More sad than bad.....

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Doc

Need to contact Admin...
Nov 29, 2003
2,109
10
Perthshire
Rather sad story in the Scottish press lately.

I guess that buying a load of medals, a parachute regiment beret and para tie off ebay is just harmless collecting.

But wearing them to a remembrance parade for Falklands veterans is not the done thing.
http://news.bbc.co.uk/1/hi/scotland/edinburgh_and_east/6256720.stm

Apparently 'walting' as it is known, is quite common, even to the extent that genuine veterans who have quite a few medals for their age worry that onlookers might think they aren't genuine vets.

Looking at photos of the Falklands parade, the real former paras looked pretty serious - as well they might, given that they were remembering fallen comrades. The fake Para had his hands in his pockets and a big grin on his face.

Despite all that, I feel rather sorry for the chap. I note he made a proper admission of guilt and an apology.
 

spamel

Banned
Feb 15, 2005
6,833
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Silkstone, Blighty!
I find it rather disgusting, it is an insult to the memory of the fallen aswell as sticking two fingers up at those who still live. Stupidity doesn't come into it, I fail to understand what is going through peoples' minds when they do things like this.:cussing:
 

Toddy

Mod
Mod
Jan 21, 2005
37,015
2,872
S. Lanarkshire
I work with a lot of re-enactors and sometimes I find a few of them just a little near the knuckle. The 2nd world war ones are fine, the older folks seem to mostly remember the good things not the bad, and thoroughly enjoy the show.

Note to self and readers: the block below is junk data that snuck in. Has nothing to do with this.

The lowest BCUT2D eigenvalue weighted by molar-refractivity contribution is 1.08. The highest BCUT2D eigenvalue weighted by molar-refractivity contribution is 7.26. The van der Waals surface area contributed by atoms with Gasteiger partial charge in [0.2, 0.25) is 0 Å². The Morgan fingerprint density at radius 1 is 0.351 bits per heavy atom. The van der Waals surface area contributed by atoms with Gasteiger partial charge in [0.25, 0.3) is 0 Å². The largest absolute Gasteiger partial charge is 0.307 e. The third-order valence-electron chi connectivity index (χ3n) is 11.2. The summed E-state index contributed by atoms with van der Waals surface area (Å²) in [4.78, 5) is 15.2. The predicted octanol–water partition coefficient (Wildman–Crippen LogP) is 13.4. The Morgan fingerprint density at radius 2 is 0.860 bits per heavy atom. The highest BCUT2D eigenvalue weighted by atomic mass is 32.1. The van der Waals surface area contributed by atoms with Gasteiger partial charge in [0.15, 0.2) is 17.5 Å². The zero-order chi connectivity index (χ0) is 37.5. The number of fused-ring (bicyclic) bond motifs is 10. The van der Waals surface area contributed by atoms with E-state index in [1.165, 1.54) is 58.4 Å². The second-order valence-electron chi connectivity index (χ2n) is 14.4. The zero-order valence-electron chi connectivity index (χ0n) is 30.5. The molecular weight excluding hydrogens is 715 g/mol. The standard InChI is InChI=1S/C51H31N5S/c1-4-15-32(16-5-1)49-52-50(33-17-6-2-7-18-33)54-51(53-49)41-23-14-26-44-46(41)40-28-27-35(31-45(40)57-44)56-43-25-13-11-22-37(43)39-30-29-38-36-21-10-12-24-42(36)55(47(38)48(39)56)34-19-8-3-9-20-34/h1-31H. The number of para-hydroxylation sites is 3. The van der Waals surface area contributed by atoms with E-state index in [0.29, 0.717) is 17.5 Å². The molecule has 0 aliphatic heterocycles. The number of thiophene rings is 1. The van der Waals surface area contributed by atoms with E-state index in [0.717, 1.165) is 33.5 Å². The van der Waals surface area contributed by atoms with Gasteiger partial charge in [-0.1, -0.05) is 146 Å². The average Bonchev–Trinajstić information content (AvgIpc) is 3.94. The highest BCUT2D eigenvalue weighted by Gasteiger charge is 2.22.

The Falkland Island ones are too close, too raw, and the ones from the first Gulf conflict just leave me speechless :(

atb,
Toddy
 

Goose

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Aug 5, 2004
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I met a guy telling me all his tales about the Falklands, went on for a bit and I asked him a couple of questions, one of his mates got upset that I questioned him, "he has been there and done it not like you". My last question was how old he was, turned out he was 2 years younger than me, I was 15 in 1982! :confused: Some people beleive anything they are told. MInd you the first thing he told me about was the 66 cannister that was a souvenier in a bar, it allegedly was fired by one of the marines at the invading argentine boats from Ascencion, they didn't half have some range back then!;)
 

spamel

Banned
Feb 15, 2005
6,833
21
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Silkstone, Blighty!
I've had the same thing happen to me! Outside a nightclub in Hull, the lad was boasting about being a Falklands veteran. He was about 18, which is feasible, except this was 1995! It ended with him taking exception to my calling him a liar, and he had a pop. The cops that arrived were on my side!
 

Doc

Need to contact Admin...
Nov 29, 2003
2,109
10
Perthshire
It is clearly common behaviour. It's interesting how a lot of these folk always claim to have been in elite regiments - SAS, Paras and marines.